What Travelers Should Know About Thailand's Official Year of Mourning
"Refrain from any behavior that may be interpreted as festive."
Following the death of Thailand’s King Bhumibol Adulyadej, who passed away at age 88 on Thursday, the country’s government has declared one year of mourning.
Residents have been asked to wear black and avoid engaging in “festivities” for 30 days, according to Reuters. Prime Minister Prayuth Chan-ocha said public entertainment in the country would be subdued for the month to show respect, according to Travel Wire Asia. National security will be increased as well.
“Particularly during the first 30 days of the mourning period, some entertainment venues, including restaurants, bars, and clubs may be closed or operating on restricted hours,” reads an advisory from the United Kingdom's Foreign and Commonwealth Office.
Australia's Department of Foreign Affairs and Trade told travelers to "refrain from any behavior that may be interpreted as festive" and to prepare for potential disruptions of commercial and public services for the next 30 days.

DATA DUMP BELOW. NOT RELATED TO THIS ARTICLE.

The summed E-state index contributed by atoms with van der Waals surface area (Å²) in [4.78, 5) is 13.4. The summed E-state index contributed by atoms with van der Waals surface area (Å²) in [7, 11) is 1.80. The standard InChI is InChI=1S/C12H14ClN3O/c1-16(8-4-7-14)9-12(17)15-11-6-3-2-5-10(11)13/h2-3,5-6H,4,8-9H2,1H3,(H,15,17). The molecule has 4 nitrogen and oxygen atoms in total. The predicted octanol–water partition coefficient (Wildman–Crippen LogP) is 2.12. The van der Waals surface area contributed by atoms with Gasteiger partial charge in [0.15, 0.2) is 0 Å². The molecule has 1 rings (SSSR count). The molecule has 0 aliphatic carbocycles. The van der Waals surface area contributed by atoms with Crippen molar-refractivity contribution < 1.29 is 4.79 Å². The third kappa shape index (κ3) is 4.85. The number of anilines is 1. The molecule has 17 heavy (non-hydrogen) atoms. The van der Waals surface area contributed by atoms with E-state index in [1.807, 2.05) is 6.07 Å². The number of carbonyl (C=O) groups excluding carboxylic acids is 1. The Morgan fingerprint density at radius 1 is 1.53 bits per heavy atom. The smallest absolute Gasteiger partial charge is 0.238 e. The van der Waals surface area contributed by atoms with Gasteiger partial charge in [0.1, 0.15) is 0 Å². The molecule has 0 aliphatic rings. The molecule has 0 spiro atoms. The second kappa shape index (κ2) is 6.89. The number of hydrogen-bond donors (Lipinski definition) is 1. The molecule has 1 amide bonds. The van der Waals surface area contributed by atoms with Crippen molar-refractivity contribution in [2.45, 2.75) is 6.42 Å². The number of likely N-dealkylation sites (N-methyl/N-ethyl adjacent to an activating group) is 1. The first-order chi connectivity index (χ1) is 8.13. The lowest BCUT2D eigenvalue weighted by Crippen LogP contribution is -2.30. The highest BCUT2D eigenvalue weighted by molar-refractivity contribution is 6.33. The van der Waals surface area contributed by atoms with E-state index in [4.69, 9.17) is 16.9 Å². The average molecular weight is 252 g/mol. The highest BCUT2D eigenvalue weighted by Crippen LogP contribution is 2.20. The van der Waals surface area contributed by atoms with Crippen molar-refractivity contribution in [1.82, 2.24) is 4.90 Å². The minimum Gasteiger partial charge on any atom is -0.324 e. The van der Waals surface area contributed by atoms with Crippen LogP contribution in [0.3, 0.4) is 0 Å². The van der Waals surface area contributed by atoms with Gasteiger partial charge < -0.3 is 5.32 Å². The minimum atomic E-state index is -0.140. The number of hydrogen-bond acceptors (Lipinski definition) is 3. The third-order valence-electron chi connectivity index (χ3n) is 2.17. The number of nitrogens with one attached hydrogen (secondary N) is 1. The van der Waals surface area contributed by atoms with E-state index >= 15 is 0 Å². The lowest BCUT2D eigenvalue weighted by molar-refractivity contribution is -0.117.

Still, Thailand encourages tourists to visit the country and continue their travel plans as normal, with the Tourism Authority of Thailand releasing a set of guidelines to help prepare for visiting during the mourning period.
Most tourist attractions will be running and open as usual, except for Bangkok's Wat Phra Kaew and the Grand Palace, which will be the venue of the Royal Funeral Rites. Guidelines recommend that tourists consider wearing mourning attire as a sign of respect, though this is not mandatory.
All transport, banks, hospitals, and public services will operate as normal and most traditional events will continue taking place, though their nature may be changed to honor the memory of the late king.